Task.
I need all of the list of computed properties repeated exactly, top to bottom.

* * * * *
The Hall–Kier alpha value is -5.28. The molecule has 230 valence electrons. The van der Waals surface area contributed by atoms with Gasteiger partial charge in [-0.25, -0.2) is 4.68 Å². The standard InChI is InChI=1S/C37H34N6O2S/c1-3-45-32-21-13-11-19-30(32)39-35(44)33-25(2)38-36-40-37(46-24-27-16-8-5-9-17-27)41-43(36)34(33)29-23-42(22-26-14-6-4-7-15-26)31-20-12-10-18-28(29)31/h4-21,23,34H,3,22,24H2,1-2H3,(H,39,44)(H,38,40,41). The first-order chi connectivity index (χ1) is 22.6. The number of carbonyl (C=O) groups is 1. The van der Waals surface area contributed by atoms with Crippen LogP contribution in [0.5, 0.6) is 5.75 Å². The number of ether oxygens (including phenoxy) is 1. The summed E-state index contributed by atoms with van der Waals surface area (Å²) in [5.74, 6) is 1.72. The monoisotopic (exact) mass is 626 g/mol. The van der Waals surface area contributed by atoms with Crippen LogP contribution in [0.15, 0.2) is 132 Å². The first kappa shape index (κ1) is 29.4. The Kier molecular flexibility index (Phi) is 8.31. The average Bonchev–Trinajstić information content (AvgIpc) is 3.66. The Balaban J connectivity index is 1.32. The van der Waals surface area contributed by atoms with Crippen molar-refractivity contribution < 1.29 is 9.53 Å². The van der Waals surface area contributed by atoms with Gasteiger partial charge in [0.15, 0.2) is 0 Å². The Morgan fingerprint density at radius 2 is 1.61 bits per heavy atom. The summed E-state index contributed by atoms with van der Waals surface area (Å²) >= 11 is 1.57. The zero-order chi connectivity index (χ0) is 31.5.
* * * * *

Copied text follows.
The Hall–Kier alpha value is -5.28. The molecule has 230 valence electrons. The van der Waals surface area contributed by atoms with Gasteiger partial charge in [-0.25, -0.2) is 4.68 Å². The standard InChI is InChI=1S/C37H34N6O2S/c1-3-45-32-21-13-11-19-30(32)39-35(44)33-25(2)38-36-40-37(46-24-27-16-8-5-9-17-27)41-43(36)34(33)29-23-42(22-26-14-6-4-7-15-26)31-20-12-10-18-28(29)31/h4-21,23,34H,3,22,24H2,1-2H3,(H,39,44)(H,38,40,41). The first-order chi connectivity index (χ1) is 22.6. The number of carbonyl (C=O) groups is 1. The van der Waals surface area contributed by atoms with Crippen LogP contribution in [0.5, 0.6) is 5.75 Å². The number of ether oxygens (including phenoxy) is 1. The summed E-state index contributed by atoms with van der Waals surface area (Å²) in [5.74, 6) is 1.72. The monoisotopic (exact) mass is 626 g/mol. The van der Waals surface area contributed by atoms with Crippen LogP contribution in [0.15, 0.2) is 132 Å². The first kappa shape index (κ1) is 29.4. The Kier molecular flexibility index (Phi) is 8.31. The average Bonchev–Trinajstić information content (AvgIpc) is 3.66. The Balaban J connectivity index is 1.32. The van der Waals surface area contributed by atoms with Crippen molar-refractivity contribution < 1.29 is 9.53 Å². The van der Waals surface area contributed by atoms with Gasteiger partial charge in [0.15, 0.2) is 0 Å². The Morgan fingerprint density at radius 2 is 1.61 bits per heavy atom. The summed E-state index contributed by atoms with van der Waals surface area (Å²) >= 11 is 1.57. The zero-order chi connectivity index (χ0) is 31.5.